The Queen and the Duke of Edinburgh have visited the site of the US's first permanent English settlement, to mark its 400th anniversary.
The Queen last visited Jamestown at the age of 31
The royal couple, accompanied by Vice-President Dick Cheney and his wife Lynne, visited an archaeological dig and museum at Jamestown, Virginia.
The Queen is making her first US visit for 16 years.
During her six-day East Coast tour she will also attend the Kentucky Derby and meet President George W Bush.
On Friday, she and Prince Philip visited the Jamestown Fort, which is a reconstruction of the building built by English settlers.
They also saw the remains of the actual fort, and were given a tour of the archaeological site where thousands or artefacts have been found.
"James Towne" was established on 14 May 1607 by settlers who had set sail from Britain in three ships in search of gold and other metals.
The Queen also visited Jamestown 50 years ago.
"Half a century has done nothing to diminish the respect and affection this country holds for you," Mr Cheney said in a welcoming speech.
"We receive you again today in that same spirit."
Organisers of the anniversary are said to have banned the word "celebrations" in favour of commemoration.
Jamie Ware-Jondrau, one of the native Americans taking part in the ceremony, said Jamestown's was a sad history.
"It's not a celebration. It's a commemoration to remember all of the native people who have lost lives," she said.
"It's very sad but I don't stay stuck on sad. How would you feel if a generation of your people was almost annihilated?
"You can't change history, it was ugly and native people died. But today is a new day."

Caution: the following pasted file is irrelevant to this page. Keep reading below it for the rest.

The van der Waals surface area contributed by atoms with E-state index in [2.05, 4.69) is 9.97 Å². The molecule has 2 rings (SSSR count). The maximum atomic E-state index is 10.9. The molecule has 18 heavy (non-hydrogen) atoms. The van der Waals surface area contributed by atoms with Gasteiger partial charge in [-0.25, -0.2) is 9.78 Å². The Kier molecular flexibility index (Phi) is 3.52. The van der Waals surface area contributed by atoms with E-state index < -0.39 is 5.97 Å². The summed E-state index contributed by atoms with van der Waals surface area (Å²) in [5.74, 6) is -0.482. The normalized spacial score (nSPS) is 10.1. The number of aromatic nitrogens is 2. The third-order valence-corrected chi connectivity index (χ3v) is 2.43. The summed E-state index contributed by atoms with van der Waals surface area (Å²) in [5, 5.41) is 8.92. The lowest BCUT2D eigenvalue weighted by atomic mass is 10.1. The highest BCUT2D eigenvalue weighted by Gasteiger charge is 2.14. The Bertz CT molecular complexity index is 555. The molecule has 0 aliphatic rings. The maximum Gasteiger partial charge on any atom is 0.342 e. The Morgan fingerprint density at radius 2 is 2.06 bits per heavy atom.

The Queen's programme of events is aimed at forging bonds between Britain and the US and focusing on their shared future.
But there have been calls for the Queen to apologise for the introduction of slavery and the slaughter of American Indians.
In a speech to Virginia's general assembly on Thursday she talked of how the bonds between the US and the UK were far stronger than any "temporary differences of opinion".
"Friendship is a complex concept," she said.
The Queen also extended her sympathies to the students and families and friends of the 32 people killed by a gunman at Virginia tech college in April.
"On behalf of the people of the United Kingdom I extend my deepest sympathies at this time of such grief and sorrow," she said.
The state visit's finale will be two days in Washington DC, where the Queen will be entertained by President Bush, visit a Nasa space centre and meet some GI brides.
It is the fourth state visit to the US by the Queen and the Duke, following tours in 1957, 1976, for the US Bicentennial, and 1991.